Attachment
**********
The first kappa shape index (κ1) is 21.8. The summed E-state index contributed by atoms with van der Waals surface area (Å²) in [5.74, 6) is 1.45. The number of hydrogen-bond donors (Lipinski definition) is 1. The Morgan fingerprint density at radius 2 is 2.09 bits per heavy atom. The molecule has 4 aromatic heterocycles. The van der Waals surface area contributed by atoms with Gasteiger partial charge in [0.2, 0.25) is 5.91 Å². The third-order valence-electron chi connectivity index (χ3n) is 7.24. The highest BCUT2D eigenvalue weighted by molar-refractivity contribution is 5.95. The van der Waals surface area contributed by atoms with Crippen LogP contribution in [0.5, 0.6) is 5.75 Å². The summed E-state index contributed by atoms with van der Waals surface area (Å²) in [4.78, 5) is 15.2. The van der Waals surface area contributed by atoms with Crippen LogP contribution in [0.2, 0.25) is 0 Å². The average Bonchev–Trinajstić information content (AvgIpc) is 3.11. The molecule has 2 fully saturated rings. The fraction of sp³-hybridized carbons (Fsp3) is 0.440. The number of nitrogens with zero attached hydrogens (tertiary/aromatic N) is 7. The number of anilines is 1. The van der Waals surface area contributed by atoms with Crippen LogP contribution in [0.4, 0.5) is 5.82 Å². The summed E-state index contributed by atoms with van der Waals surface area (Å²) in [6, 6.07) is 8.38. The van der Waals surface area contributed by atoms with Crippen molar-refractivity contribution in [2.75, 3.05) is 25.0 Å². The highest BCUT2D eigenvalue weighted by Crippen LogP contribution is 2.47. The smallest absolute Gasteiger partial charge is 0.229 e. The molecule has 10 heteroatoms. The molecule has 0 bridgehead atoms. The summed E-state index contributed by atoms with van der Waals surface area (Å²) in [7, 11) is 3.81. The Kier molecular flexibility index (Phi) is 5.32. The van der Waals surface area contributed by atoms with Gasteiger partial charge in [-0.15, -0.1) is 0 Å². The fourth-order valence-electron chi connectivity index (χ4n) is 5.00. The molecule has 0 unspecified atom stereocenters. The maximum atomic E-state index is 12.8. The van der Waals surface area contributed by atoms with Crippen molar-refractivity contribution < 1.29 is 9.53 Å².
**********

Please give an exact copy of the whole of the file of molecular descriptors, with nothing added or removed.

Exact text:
The first kappa shape index (κ1) is 21.8. The summed E-state index contributed by atoms with van der Waals surface area (Å²) in [5.74, 6) is 1.45. The number of hydrogen-bond donors (Lipinski definition) is 1. The Morgan fingerprint density at radius 2 is 2.09 bits per heavy atom. The molecule has 4 aromatic heterocycles. The van der Waals surface area contributed by atoms with Gasteiger partial charge in [0.2, 0.25) is 5.91 Å². The third-order valence-electron chi connectivity index (χ3n) is 7.24. The highest BCUT2D eigenvalue weighted by molar-refractivity contribution is 5.95. The van der Waals surface area contributed by atoms with Crippen LogP contribution in [0.5, 0.6) is 5.75 Å². The summed E-state index contributed by atoms with van der Waals surface area (Å²) in [4.78, 5) is 15.2. The van der Waals surface area contributed by atoms with Crippen LogP contribution in [0.2, 0.25) is 0 Å². The average Bonchev–Trinajstić information content (AvgIpc) is 3.11. The molecule has 2 fully saturated rings. The fraction of sp³-hybridized carbons (Fsp3) is 0.440. The number of nitrogens with zero attached hydrogens (tertiary/aromatic N) is 7. The number of anilines is 1. The van der Waals surface area contributed by atoms with Crippen LogP contribution in [0.4, 0.5) is 5.82 Å². The summed E-state index contributed by atoms with van der Waals surface area (Å²) in [6, 6.07) is 8.38. The van der Waals surface area contributed by atoms with Crippen molar-refractivity contribution in [2.75, 3.05) is 25.0 Å². The highest BCUT2D eigenvalue weighted by Crippen LogP contribution is 2.47. The smallest absolute Gasteiger partial charge is 0.229 e. The molecule has 10 heteroatoms. The molecule has 0 bridgehead atoms. The summed E-state index contributed by atoms with van der Waals surface area (Å²) in [7, 11) is 3.81. The Kier molecular flexibility index (Phi) is 5.32. The van der Waals surface area contributed by atoms with Gasteiger partial charge in [-0.15, -0.1) is 0 Å². The fourth-order valence-electron chi connectivity index (χ4n) is 5.00. The molecule has 0 unspecified atom stereocenters. The maximum atomic E-state index is 12.8. The van der Waals surface area contributed by atoms with Crippen molar-refractivity contribution < 1.29 is 9.53 Å².